because you know all about that. But now, I just want to wish
                                                                        you a very good journey. Goodbye old friend. Endless love, see
                                                                        you down the road.'”

                                                                                                                               in RollingStone, Aug 7, 2016



Teria eu qualquer coisa como uns dezoito anos, quando li algures uma curiosidade cultural que me revolucionou e mergulhou em caos prévias teorias e convicções.

Foram alguns, os livros com este efeito sobre mim, uns mais pragmáticos, outros subjectivos. Sucede que neste, em particular, a autora, uma americana de muitas e polémicas vivências, contava, pela voz do seu protagonista posto em modo de confidência com um amigo, que os Índios, quando sentem completa a viagem, simplesmente decidem que é chegado o seu momento. E então, deitam-se no chão, viram-se para a parede e serenamente aguardam o desfecho natural que a sua vontade decretou. [Morrer é chegar, certo? Resta saber onde, quando estamos tão longe em tempo espiritual e espaço intelectual dos monges medievais que o poderiam explicar, embora possamos adivinhar-lhes a intenção e ainda que cepticamente.] E acontece, alegadamente. Eles, os Índios, lá ‘chegam’.

Verdade ou patranha, certo é que registei aquele estranhíssimo, incrédulo momento de informação, que se me agarrou para a vida. Porque, contra todas as probabilidades de tudo o que me conhecia e em que me revia, a simples ideia da coisa sitiou-me.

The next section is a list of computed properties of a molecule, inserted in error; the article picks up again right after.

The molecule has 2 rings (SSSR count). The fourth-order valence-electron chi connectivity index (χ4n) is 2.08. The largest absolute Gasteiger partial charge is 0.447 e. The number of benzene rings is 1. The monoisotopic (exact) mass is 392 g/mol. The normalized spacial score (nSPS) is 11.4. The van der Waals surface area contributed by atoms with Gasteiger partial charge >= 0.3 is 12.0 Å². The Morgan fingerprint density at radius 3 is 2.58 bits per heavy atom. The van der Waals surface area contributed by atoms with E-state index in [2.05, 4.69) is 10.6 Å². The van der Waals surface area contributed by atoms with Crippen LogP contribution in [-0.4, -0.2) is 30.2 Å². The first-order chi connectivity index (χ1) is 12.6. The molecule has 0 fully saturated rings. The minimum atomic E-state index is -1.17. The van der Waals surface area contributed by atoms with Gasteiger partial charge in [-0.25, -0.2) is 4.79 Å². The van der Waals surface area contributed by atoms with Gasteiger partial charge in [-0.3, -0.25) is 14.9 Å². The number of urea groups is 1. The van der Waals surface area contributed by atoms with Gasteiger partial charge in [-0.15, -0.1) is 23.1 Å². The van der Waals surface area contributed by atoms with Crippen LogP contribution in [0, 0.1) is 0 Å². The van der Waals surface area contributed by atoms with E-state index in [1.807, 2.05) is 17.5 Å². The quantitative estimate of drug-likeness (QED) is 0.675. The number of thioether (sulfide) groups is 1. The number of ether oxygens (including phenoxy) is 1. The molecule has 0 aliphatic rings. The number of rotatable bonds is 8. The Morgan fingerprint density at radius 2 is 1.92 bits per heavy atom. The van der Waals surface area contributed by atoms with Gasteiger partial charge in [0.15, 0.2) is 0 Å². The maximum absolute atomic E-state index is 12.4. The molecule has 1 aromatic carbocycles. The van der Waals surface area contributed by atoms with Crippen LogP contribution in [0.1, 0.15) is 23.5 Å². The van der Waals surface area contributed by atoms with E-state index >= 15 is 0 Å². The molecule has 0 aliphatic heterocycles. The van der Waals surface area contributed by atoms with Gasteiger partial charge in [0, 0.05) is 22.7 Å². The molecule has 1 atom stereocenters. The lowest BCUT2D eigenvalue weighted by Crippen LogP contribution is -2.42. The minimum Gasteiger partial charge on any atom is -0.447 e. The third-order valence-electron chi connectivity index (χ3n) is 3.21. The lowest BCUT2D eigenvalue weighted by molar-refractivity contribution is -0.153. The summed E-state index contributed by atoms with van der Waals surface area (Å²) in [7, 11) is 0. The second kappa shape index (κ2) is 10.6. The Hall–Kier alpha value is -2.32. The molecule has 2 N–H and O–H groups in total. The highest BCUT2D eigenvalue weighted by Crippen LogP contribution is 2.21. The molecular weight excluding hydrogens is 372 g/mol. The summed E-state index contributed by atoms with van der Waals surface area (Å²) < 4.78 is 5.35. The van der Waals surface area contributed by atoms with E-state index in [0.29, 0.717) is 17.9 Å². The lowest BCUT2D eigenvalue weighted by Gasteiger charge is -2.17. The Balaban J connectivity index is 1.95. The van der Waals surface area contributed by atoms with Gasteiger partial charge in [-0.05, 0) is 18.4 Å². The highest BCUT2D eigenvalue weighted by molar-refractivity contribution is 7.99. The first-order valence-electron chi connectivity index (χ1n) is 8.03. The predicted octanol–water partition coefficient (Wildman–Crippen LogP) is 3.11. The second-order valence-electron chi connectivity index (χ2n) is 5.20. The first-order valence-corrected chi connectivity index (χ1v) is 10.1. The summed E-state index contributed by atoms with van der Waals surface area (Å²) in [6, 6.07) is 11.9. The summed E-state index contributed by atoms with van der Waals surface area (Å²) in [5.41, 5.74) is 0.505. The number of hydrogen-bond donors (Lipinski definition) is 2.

Por isso, quando há pouco mais de dois meses li a tua carta de despedida - e nota que a reli várias vezes - soube que não tardarias. Quem escreve uma tal carta a uma mulher, amor presente ou passado, quer mesmo segui-la. E por senti-lo tão fortemente, não fui capaz de publicá-la, como me tinha inicialmente proposto, assim como quem quer, a qualquer preço, negar uma inevitabilidade.

Cá estamos hoje, notícias na mão, e mais uns quantos sonhos rasgados em realidade. O tempo não pára, por mais que, sabiamente, devesse abrir excepções. Está-se nas tintas. Ou vê melhor...

E no entanto, sabes?, resguardo-me nesta consolação de que já em vida eras eterno. Há pessoas assim, para júbilo de uns poucos, congenitamente perdidos num mundo decrépito, pejado de almas tão comuns, abrigadas num despovoamento que destrói.

Nessa escada que vamos escalando sem nenhum fim à vista, existe um degrau em que, subitamente, nos cremos capazes de lhe pôr fim. De a controlar para vencer. E se a vontade é forte e genuína, acreditamos conseguir. Para que a amarga e estridente voz que ciclicamente se hospeda na mente se cale em sossego, por fim.

Marianne estará, certamente, esperando por ti, com uma cadeirinha vaga, a seu lado, para te acolher em ternura e descanso num lugar esculpido de sol a fogo, harpas de mar e coração. Não estão sós, de resto: uma sobrevivente Utopia de loucos poetas da vida se vai erguendo numa ilha de imortais. No teu disfarce de rio, é lá, desde sempre, que tens lugar cativo.

Até ao fim do amor, então.

So long, dear Poet.

 
 
IF IT BE YOUR WILL - LIVE DUET W/ ANJANI THOMAS - WARSAW, 1985
 
«There is, on both sides of this struggle, men of good will. That is important to remember.»